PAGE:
With so many factors and variables at play and infinite external influences, no industry is immune to a potential crisis. How individual organizations react to such crises can ultimately decide whether they survive to see the end of it or not. Let’s take a look at one industry in particular that has been coming under recent scrutiny for including unsustainable or environmentally-unfriendly ingredients in many of its products – the cosmetics industry.
One such ingredient is palm oil, a substance that has been linked to major issues such as deforestation, habitat degradation, climate change and animal cruelty in the countries where it is produced. As a cosmetics manufacturer who uses palm oil, as many do, the intensifying spotlight on this substance is bound to be of considerable concern.
By monitoring mentions of palm oil in the news, these manufacturers can keep up to date with the latest developments, as they happen, putting them in a strong position to react as soon as required. Below is one such example of a story that was returned while monitoring mentions of ‘Palm Oil’ in African media;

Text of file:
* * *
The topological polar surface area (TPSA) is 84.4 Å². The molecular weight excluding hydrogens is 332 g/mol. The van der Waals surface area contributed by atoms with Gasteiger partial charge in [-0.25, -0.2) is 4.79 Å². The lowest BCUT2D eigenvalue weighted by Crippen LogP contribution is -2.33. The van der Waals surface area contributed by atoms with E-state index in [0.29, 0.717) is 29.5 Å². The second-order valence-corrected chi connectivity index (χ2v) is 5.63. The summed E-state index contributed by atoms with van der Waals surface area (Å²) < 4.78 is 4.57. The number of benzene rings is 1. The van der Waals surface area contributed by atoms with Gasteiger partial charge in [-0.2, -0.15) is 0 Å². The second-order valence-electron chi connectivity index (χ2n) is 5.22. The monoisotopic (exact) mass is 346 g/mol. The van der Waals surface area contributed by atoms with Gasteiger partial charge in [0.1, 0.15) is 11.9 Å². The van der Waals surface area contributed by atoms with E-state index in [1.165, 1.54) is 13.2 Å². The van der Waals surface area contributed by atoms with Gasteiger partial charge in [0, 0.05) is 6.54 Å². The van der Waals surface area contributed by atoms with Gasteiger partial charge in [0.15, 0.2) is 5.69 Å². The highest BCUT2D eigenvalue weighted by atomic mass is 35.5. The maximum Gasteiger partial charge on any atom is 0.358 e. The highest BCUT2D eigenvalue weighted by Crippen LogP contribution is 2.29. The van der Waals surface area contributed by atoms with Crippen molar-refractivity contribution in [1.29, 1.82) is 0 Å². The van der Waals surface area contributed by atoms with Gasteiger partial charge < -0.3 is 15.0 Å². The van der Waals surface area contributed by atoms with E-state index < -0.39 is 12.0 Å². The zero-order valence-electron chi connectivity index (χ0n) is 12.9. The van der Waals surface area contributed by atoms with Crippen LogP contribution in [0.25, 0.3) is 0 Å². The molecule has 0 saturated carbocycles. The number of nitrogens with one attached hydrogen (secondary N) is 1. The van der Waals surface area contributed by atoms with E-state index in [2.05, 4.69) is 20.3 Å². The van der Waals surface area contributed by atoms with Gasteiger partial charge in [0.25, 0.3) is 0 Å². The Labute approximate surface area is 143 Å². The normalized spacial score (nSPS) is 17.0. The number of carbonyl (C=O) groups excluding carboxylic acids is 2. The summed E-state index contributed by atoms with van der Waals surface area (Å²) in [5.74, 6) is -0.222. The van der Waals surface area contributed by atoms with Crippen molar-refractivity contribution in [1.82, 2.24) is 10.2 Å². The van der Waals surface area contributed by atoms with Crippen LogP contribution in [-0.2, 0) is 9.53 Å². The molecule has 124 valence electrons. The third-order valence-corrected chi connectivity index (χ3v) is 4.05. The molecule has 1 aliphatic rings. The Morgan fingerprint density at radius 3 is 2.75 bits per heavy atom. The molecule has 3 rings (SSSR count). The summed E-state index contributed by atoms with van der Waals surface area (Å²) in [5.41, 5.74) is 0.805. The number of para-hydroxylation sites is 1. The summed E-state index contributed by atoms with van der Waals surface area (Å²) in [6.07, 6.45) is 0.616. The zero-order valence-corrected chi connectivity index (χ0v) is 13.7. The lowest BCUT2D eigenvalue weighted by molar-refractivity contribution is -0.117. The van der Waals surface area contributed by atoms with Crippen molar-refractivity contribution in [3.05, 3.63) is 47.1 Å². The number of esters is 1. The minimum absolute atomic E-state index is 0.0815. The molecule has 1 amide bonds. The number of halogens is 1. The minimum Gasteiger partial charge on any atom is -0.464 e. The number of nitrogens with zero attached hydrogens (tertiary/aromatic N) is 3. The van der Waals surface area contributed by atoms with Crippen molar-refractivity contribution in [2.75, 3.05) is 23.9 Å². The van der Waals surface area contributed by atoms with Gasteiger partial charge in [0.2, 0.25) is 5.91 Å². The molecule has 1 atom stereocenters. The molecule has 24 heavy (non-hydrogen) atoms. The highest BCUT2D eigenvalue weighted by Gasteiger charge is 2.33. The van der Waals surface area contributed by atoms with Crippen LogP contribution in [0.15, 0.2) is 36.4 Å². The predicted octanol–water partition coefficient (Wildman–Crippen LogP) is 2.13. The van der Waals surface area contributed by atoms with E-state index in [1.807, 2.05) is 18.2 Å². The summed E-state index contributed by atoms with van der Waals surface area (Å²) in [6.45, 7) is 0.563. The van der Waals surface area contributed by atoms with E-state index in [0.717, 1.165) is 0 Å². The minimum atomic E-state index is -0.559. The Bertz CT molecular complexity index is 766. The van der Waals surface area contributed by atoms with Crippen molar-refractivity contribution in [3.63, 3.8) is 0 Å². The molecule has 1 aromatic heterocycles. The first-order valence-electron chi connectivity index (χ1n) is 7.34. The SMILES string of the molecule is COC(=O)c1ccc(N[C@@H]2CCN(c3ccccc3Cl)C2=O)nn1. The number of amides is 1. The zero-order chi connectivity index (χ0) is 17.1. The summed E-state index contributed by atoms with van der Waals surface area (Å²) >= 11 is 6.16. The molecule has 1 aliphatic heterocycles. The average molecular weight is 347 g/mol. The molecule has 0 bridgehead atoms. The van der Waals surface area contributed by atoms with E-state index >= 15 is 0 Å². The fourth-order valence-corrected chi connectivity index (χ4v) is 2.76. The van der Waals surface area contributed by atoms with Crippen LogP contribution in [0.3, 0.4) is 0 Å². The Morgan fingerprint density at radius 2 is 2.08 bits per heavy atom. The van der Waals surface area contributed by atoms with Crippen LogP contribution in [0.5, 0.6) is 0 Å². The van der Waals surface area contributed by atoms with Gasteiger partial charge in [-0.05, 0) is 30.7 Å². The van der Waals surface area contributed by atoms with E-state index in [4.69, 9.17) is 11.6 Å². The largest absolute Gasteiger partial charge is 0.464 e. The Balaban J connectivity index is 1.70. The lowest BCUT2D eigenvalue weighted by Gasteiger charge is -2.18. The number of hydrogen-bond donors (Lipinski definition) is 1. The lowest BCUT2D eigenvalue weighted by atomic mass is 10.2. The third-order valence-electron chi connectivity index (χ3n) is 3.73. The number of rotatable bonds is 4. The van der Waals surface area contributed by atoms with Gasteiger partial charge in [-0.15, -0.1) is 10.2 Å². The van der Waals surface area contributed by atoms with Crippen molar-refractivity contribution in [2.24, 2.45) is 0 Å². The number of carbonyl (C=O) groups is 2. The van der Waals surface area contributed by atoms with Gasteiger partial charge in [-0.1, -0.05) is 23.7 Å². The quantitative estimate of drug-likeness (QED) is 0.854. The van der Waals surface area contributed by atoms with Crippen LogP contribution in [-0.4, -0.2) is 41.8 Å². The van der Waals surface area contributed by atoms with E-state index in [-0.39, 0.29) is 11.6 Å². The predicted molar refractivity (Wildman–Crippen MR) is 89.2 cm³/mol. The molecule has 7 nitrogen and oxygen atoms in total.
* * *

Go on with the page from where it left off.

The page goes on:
Further analysis can show trends in the likes of social media shares or article length breakdown, either of which could signify a growing emphasis on Palm Oil among the public and media. Looking again at the image above, you can see the number of social shares for this particular story just beneath the title.
4. Trend analysis